Cyborg Roaches Could Be Used to Find Disaster Survivors

Cyborg cockroach
The roaches wore tiny backpacks that contained all the electronics used to enable researchers control their movement. (Image credit: Carlos Sanchez/Texas A&M University)

Fleets of cyborg cockroaches could someday roam into damaged nuclear power plants or collapsed mines to carry out reconnaissance or locate survivors.

A team of researchers implanted live cockroaches with electrodes that stimulate the nerves in the insects' antennae, enabling the scientists to steer the creatures around like remote-controlled toys.

While people may normally think of cockroaches as pests that live on human waste, these insects are better than any small-scale robots that exist today, said Hong Liang, a materials scientist at Texas A&M University in College Station, and co-author of the study published online today (March 4) in the Journal of the Royal Society Interface. [The 6 Strangest Robots Ever Created]

The remote-controlled roaches can "go anywhere you guide them to," including places humans couldn't go, such as disaster zones, Liang told Live Science.

In the new study, Liang and her colleagues implanted electrodes in the nerves of American and discoid cockroaches (Periplaneta Americanaand Blaberus discoidalis, respectively).

The researchers glued tiny backpacks to the backs of the discoid roaches, which were large enough to support them. Each pack held a microcontroller, wireless transceiver and a battery.

The resulting cyborg roaches were leashed and made to run on a trackball, while the researchers pressed buttons to deliver electrical zaps to the nerves in the insects' thoraxes, causing them to turn left or right. Liang and her team were able to make the roaches walk and turn in the desired direction 60 percent of the time, they said.

It may sound cruel to control a living insect using a remote. Fortunately, "We don't work them hard," Liang said. "We let them rest."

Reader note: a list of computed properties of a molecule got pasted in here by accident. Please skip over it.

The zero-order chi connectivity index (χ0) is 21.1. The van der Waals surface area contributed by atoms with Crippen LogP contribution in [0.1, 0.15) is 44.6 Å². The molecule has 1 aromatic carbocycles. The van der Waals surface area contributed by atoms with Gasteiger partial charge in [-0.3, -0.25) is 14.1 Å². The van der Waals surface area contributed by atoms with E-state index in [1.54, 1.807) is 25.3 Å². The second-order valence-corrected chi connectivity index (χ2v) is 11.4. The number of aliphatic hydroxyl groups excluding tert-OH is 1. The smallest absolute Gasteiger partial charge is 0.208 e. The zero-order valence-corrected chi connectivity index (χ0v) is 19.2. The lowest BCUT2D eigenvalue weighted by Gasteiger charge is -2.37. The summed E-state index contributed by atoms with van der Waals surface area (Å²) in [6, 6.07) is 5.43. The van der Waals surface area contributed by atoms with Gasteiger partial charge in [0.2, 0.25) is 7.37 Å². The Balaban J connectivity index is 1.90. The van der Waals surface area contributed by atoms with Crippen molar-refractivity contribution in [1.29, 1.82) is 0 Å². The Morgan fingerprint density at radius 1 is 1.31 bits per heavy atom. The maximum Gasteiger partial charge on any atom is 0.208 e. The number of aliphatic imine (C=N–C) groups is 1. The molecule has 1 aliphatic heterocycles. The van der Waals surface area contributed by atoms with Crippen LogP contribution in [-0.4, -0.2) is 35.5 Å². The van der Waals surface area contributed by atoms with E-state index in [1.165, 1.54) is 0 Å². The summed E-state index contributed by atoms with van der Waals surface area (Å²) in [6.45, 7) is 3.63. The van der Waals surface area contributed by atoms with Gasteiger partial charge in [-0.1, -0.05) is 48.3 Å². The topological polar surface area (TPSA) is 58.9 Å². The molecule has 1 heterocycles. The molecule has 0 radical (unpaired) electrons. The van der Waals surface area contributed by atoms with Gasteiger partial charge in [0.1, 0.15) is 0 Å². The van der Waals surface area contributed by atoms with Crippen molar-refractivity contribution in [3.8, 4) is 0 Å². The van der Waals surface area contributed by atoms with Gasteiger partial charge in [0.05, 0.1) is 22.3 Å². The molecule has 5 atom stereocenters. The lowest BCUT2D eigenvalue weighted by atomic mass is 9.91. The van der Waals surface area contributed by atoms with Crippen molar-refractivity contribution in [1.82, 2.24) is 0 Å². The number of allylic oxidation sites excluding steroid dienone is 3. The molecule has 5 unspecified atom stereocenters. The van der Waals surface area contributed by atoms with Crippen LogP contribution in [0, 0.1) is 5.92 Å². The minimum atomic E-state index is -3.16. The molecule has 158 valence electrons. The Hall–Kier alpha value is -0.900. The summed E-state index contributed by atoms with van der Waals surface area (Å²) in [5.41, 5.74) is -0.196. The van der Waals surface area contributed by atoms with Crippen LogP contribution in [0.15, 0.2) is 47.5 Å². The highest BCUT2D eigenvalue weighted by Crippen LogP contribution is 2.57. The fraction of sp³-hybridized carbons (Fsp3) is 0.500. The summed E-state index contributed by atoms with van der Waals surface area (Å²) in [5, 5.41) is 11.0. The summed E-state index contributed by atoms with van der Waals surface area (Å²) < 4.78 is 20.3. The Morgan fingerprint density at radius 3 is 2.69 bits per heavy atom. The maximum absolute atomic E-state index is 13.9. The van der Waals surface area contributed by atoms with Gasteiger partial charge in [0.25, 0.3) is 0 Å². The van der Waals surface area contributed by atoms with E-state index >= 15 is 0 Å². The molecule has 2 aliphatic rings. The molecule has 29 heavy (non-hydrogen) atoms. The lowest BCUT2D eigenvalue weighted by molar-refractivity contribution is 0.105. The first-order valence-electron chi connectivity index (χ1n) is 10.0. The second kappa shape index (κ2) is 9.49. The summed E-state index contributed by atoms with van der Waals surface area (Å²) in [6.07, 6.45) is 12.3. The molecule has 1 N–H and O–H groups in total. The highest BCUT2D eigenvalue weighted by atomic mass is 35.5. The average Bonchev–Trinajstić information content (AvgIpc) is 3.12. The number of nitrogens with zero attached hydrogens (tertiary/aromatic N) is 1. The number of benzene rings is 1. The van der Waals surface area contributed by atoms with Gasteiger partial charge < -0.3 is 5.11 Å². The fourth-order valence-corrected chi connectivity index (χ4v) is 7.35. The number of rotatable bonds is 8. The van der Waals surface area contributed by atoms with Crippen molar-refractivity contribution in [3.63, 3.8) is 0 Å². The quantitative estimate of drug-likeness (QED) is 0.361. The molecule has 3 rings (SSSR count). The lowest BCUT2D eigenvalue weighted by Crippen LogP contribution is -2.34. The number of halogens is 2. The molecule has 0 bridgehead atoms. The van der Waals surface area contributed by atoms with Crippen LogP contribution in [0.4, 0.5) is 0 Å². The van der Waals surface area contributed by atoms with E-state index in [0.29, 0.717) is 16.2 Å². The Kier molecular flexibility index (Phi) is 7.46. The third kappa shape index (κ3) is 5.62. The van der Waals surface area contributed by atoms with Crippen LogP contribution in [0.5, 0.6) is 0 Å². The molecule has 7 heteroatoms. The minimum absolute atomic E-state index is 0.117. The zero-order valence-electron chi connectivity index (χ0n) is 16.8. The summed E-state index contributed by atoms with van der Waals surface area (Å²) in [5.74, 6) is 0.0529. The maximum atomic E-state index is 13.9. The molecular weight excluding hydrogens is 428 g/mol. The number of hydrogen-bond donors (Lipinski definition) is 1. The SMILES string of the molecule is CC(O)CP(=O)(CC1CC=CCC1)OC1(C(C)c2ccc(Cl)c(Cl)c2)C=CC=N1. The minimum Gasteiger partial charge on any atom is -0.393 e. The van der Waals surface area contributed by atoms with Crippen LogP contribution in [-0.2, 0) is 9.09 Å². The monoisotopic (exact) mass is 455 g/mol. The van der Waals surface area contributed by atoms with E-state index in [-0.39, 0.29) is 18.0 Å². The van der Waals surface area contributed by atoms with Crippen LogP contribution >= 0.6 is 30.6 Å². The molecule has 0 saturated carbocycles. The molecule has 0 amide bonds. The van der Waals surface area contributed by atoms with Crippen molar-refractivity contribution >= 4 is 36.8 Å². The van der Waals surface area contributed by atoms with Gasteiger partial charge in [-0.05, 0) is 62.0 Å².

Now, Liang and her colleagues are developing a noninvasive version of the cockroach control system, which uses a vibrating motor positioned near the roaches' antennae to make the insects move. This would work because cockroaches have a sensor to detect sounds or vibrations from predators, for example. Unlike the electrodes, the vibrating device would not involve surgery or risk damaging the insect.

Cockroaches are very interesting creatures, Liang said. People think they are disgusting, but in fact they're constantly cleaning themselves, she said. If they lose a leg, they can grow another one. And they're one of only a few species that can survive being exposed to dangerous amounts of nuclear radiation. 

"After having them for a while, I keep some in my office as a pet," Liang said.

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Tanya Lewis
Staff Writer
Tanya was a staff writer for Live Science from 2013 to 2015, covering a wide array of topics, ranging from neuroscience to robotics to strange/cute animals. She received a graduate certificate in science communication from the University of California, Santa Cruz, and a bachelor of science in biomedical engineering from Brown University. She has previously written for Science News, Wired, The Santa Cruz Sentinel, the radio show Big Picture Science and other places. Tanya has lived on a tropical island, witnessed volcanic eruptions and flown in zero gravity (without losing her lunch!). To find out what her latest project is, you can visit her website.